Internal standard ratios fluctuating

Discussions about GC and other "gas phase" separation techniques.

6 posts Page 1 of 1
Hi to all,
I have the same problem as this links,

viewtopic.php?t=9358&postdays=0&postorder=asc&start=0

I wonder if someone could give me some suggestions. I am using 2 internal standars. I found that the ratios of these two internal standards fluctuates at different calibration solution levels. For samples, the caculated results will be different based on using different internal standards. Could anyone give me some suggestions. Thank you.
Hi to all,

I also have a problem with fluctuations of perylene-d12 signal. The problem with the perylene-d12 signal (m/z 264) affects the analytical calibration (internal standard calibration) and also the two control standards analyzed after the calibration standards (one control standard closer to instrumental quantitation limit of 0.1 µg/mL and the second control standard with concentration at the middle of instrumental working range (1 µg/mL)). I use the signal of perylene-d12 (264 as quantitation ion and 260 as confirmation ion) to calibrate the PAH benzo(b)fluoranthene, benzo(k)fluoranthene, benzo(e)pyrene, benzo(a)pyrene, perylene, indeno(1,2,3-cd)pyrene, dibenzo(a,h,)anthracene and benzo(g,h,i)perylene. When I calibrate these PAH using chrysene-d12, the calibration works very well and I have also seen improvements in the calibration of these PAH when I use as internal standard the perylene-d12 quantifyed by m/z 260.
I tried, without any improvements in the perylene-d12 signal, in the calibration and in the analysis of control standards:
- changing the guard column. The injection mode used is on column (1 µL injected volume);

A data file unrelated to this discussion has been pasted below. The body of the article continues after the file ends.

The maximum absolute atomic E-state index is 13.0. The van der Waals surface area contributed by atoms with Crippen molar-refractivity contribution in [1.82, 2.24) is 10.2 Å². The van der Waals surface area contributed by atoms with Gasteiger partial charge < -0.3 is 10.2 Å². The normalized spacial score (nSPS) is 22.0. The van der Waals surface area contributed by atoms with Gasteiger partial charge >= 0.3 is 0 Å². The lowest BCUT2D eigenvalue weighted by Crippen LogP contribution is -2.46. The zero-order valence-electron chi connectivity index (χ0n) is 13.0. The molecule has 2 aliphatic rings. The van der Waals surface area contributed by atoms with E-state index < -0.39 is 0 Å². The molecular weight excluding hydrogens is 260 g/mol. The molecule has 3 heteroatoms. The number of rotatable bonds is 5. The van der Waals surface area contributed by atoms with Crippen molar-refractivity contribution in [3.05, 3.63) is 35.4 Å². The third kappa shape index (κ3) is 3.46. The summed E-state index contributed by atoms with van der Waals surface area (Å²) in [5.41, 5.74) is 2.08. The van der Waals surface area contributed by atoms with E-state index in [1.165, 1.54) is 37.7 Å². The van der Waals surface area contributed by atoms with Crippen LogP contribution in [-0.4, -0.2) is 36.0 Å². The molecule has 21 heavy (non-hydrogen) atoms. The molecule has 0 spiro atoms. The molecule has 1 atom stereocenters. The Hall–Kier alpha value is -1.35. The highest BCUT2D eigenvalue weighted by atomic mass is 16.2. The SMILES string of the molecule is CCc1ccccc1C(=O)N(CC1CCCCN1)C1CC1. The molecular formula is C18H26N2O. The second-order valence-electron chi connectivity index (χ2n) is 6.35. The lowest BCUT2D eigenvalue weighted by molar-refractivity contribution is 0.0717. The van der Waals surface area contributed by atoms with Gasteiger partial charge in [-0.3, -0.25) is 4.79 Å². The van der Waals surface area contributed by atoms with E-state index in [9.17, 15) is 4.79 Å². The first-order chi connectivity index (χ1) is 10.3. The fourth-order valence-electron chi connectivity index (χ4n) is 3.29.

- cutting around 50 cm of column (side attached to guard column);
- conditioning again the column (60ºC to 325ºC - 10ºC/min and 325ºC for 20 min);
- injecting a standard with only target PAH (without internal standards - deuterated PAH: naphtalene-d8, acenaphtelene-d10, phenanthrene-d10, chrysene-d12 and perylene-d12) to verify any interference of the these PAH in the signal of perylene-d12;
- changing the column (DB-5MS 30m x 0.25 mm x 0.25µm) to another one new (DB-5MS 60m x 0.25 mm x 0.25µm);
- analyzing new calibration and control standards prepared from a new standard ampoule, opened for this purpose and within the validity. The ampoule contained naphtalene-d8, acenaphtelene-d10, phenanthrene-d10, chrysene-d12 and perylene-d12;
- changing acquisition conditions (final temperature of the oven program changed from 310ºC to 320ºC; ion source temperature from 230ºC to 250ºC).
- cleaning ion source

Information:
- Calibration and control standards prepared in n-hexane with any problems in the past with the same column type, acquisition method and GC-MS instrument;
- GC- 6890N Agilent; MS - 5975B Agilent
- Acquisition method:
- injection: on column (1 µL)
- with guard column (fused silica deactivated 0,53mm ID)
- column: DB-5MS 30m x 0.25 mm x 0.25µm
- helium: 1.1 mL/min
- oven program: 60ºC (1min); to 100ºC at 9ºC/min; to 310ºC at 5ºC/min; 310ºC (30min)
- interface: 300ºC
- ion source: 230ºC
- quadrupole: 150ºC
- selected ion mode

Could anyone give me some suggestions to identify and solve what is happening? Thank you all.
Hey catarina, thanks for bringing up this topic, interesting!

I don't have a solution or explanation (sorry), all I can say is we have the exact same issue with fluctuation of the perylene-d12 signal in the PAH analysis of food. This is with GC-MS/MS. We see that it (sometimes) increases the recovery of most notably benzo(b)fluoranthene in standard addition samples and control standards at the end of the sequence over 120%. Changing the internal standard for this analyte during quantification to chrysene-d12 gives a good recovery.

Like some of the posters in the old topic linked in the OP, I've been thinking about loss/exchange of deuterium but it's all guessing. In my opinion, not using perylene-d12 as internal standard is not a bad solution. If your calibration and QCs are better and more stable with a different internal standard, I see no reason to keep using it. Unless you measure perylene itself as well (which we don't do): it seems a bit sketchy to not use the deuterated analogue.. Do you have problems with perylene?